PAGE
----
INTO's Cultural Guides in Dessau

Cultural Guide Spotlight – Changing attitudes to local markets and regional identity

Last week we brought together some of our Cultural Guides in Dessau, Germany. To make the most of the international spread present, we were keen to compare global thoughts on what’s defining today’s brand and design culture. As recently published by the Harvard Business Review on the difference of looking at cultures within countries as compared to between them, INTO Cultural Guides takes prides in breaking down stereotypes and generalisations.

Our Cultural Guides from around the world have been noticing a surge in interest  for design made with a local nuance. Many believe that the desire to imitate popular design trends is decreasing and will continue to do so as more young designers instead invest their talent in adapting global trends to suit regional markets and local identities.


Trend 1: The value of tapping into local talents

Looking for opportunities in more established design markets has led to many local talents searching for a second home outside their native county. Having trained as a product designer in Brazil, Paulo Victor Santos reflected that it was only after leaving his country that he appreciated the design culture Brazil offered: “There is an underdog feeling held by design students and practitioners in Brazil which makes us believe what we have in the country is not good enough. It is just not about design education but society itself. It feels like what we do is not good enough so we have to look for somewhere else that we perceive as doing better. However, when I started as a freelancer, working from Germany, I experienced how much clients valued my work as a Brazilian designer. I would not have realise this appreciation for Brazilian culture if I’ve not travelled out.”

Marcela Gonzalez, noticed the difference between working as a designer abroad in comparison to staying in her home country, Mexico. She comments: “In Mexico, when a designer from the States or Europe comes work in the office, they are perceived as “imported design”, therefore more valuable than what we have here.”

Macarena Alamos shared her thoughts on why Chileans also aspired to work aboard. She says: “Chile is far away from the rest of the world therefore, we are always looking outwards and aspire to be like them. The education curriculums we have are preparing designers to find jobs overseas. I only realise this after completing my design studies in Germany. There are many possibilities for jobs here but not back in Chile. I want to look at what is actually Chilean industry, what can locals actually do to increase its productivity and visibility so that we can find work in our country. We should start prioritising local economy rather than the reality of the rest of the world.”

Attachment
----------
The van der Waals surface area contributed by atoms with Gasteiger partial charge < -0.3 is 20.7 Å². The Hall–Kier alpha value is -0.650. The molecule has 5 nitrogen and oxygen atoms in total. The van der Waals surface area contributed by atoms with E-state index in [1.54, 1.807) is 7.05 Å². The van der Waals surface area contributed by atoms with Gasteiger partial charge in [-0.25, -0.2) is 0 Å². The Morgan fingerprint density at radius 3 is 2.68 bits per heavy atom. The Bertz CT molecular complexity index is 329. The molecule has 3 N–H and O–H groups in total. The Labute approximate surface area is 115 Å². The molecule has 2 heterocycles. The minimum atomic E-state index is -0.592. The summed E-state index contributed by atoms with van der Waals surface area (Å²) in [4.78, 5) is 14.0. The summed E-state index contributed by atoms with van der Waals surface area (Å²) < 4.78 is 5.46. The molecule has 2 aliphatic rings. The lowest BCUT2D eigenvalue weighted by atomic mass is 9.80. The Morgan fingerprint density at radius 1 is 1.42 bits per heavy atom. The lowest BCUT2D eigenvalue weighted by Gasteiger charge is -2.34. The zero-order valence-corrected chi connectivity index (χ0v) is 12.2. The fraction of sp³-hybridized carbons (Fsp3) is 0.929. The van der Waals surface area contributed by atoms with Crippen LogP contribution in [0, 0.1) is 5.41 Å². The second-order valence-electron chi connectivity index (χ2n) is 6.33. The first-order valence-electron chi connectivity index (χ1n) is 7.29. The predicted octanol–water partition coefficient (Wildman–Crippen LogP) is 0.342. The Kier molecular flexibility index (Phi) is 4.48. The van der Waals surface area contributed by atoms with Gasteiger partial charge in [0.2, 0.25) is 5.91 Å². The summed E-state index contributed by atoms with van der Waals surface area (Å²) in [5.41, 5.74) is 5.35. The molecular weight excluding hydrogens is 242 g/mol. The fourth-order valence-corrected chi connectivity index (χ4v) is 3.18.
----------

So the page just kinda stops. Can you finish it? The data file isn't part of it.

In response to Macarena’s ambition of increasing visibility of Chile’s design culture, Daniel BArón, from Bogotá, Colombia highlights: “I believe the strategy for a designer is to think globally but applying those concepts locally. This will increase the visibility of the Colombian art and design industry. As a designer, we should promote local production and be proud of our heritage and start to create Colombian design trends, not just checking Pinterest all day for inspiration.” With the opening of Medellín Museum of Modern Art and in light of international attention on Colombia’s fashion industry, Medellín is currently transforming itself into Colombia’s capital city for creative progress.

Trend 2: The emergence of local design movements

A design movement in Karachi, Chowk has caught the attention of Omer, our Guide from Pakistan. Chowk has recently emerged as a hub for Pakistan’s creativity and design enthusiasts. Omer says: “In my city Karachi, there is this area called Pakistan Chowk. Over there, there are very cheap designers, they will design the whole website for 50 euros, so everyone just goes. Now it is kind of becoming a cult. You know people are doing research about “Pakistan Chowk Design” and maybe they can use this to form a distinct visual culture. It has become an identity: in my opinion it’s bad design but people in Pakistan can relate. They don’t rely on influence from the outside world at all- they are instead creating everything from scratch.” Lahore, Pakistan has also recently announced their first Biennale happening November 2017.

No matter if local talents stay in their home country or chose to work abroad, the emerging aspiration of designers are to look to their local heritage and define a visual identity they are proud of. Our Cultural Guides highlight the importance of research that looks not just at a country but also at cultures within a country’s socio-classes, cities, communities and cults.

Photo Credit: Sam Sanchez

Alcinda Lee

25th July 2016